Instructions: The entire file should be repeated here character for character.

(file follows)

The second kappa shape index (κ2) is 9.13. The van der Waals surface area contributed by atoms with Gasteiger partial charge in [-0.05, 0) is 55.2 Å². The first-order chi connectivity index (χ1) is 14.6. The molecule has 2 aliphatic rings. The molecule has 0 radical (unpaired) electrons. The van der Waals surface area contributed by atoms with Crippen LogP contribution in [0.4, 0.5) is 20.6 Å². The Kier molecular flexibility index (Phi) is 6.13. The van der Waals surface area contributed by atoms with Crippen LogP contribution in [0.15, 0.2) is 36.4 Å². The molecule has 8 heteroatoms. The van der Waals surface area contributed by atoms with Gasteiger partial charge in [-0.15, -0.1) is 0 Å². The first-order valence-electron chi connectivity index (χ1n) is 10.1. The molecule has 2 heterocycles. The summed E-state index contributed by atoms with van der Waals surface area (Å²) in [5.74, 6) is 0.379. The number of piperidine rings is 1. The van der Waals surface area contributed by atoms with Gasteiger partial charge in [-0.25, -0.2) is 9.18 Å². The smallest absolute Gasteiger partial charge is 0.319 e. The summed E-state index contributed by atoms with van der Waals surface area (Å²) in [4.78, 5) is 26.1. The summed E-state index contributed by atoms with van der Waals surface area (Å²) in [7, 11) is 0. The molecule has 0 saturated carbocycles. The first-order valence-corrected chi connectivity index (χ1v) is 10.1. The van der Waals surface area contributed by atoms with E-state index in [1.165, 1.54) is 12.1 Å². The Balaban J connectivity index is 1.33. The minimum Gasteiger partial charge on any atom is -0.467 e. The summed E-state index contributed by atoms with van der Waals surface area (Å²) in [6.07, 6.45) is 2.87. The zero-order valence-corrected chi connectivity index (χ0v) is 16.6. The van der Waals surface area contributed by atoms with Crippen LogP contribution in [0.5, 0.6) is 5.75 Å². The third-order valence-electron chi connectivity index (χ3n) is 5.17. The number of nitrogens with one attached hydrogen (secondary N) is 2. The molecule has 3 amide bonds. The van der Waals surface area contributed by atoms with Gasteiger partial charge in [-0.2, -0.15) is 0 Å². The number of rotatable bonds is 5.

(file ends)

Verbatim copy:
The second kappa shape index (κ2) is 9.13. The van der Waals surface area contributed by atoms with Gasteiger partial charge in [-0.05, 0) is 55.2 Å². The first-order chi connectivity index (χ1) is 14.6. The molecule has 2 aliphatic rings. The molecule has 0 radical (unpaired) electrons. The van der Waals surface area contributed by atoms with Crippen LogP contribution in [0.4, 0.5) is 20.6 Å². The Kier molecular flexibility index (Phi) is 6.13. The van der Waals surface area contributed by atoms with Crippen LogP contribution in [0.15, 0.2) is 36.4 Å². The molecule has 8 heteroatoms. The van der Waals surface area contributed by atoms with Gasteiger partial charge in [-0.15, -0.1) is 0 Å². The first-order valence-electron chi connectivity index (χ1n) is 10.1. The molecule has 2 heterocycles. The summed E-state index contributed by atoms with van der Waals surface area (Å²) in [5.74, 6) is 0.379. The number of piperidine rings is 1. The van der Waals surface area contributed by atoms with Gasteiger partial charge in [-0.25, -0.2) is 9.18 Å². The smallest absolute Gasteiger partial charge is 0.319 e. The summed E-state index contributed by atoms with van der Waals surface area (Å²) in [4.78, 5) is 26.1. The summed E-state index contributed by atoms with van der Waals surface area (Å²) in [7, 11) is 0. The molecule has 0 saturated carbocycles. The first-order valence-corrected chi connectivity index (χ1v) is 10.1. The van der Waals surface area contributed by atoms with E-state index in [1.165, 1.54) is 12.1 Å². The Balaban J connectivity index is 1.33. The minimum Gasteiger partial charge on any atom is -0.467 e. The summed E-state index contributed by atoms with van der Waals surface area (Å²) in [6.07, 6.45) is 2.87. The zero-order valence-corrected chi connectivity index (χ0v) is 16.6. The van der Waals surface area contributed by atoms with Crippen LogP contribution in [0.5, 0.6) is 5.75 Å². The third-order valence-electron chi connectivity index (χ3n) is 5.17. The number of nitrogens with one attached hydrogen (secondary N) is 2. The molecule has 3 amide bonds. The van der Waals surface area contributed by atoms with Gasteiger partial charge in [-0.2, -0.15) is 0 Å². The number of rotatable bonds is 5.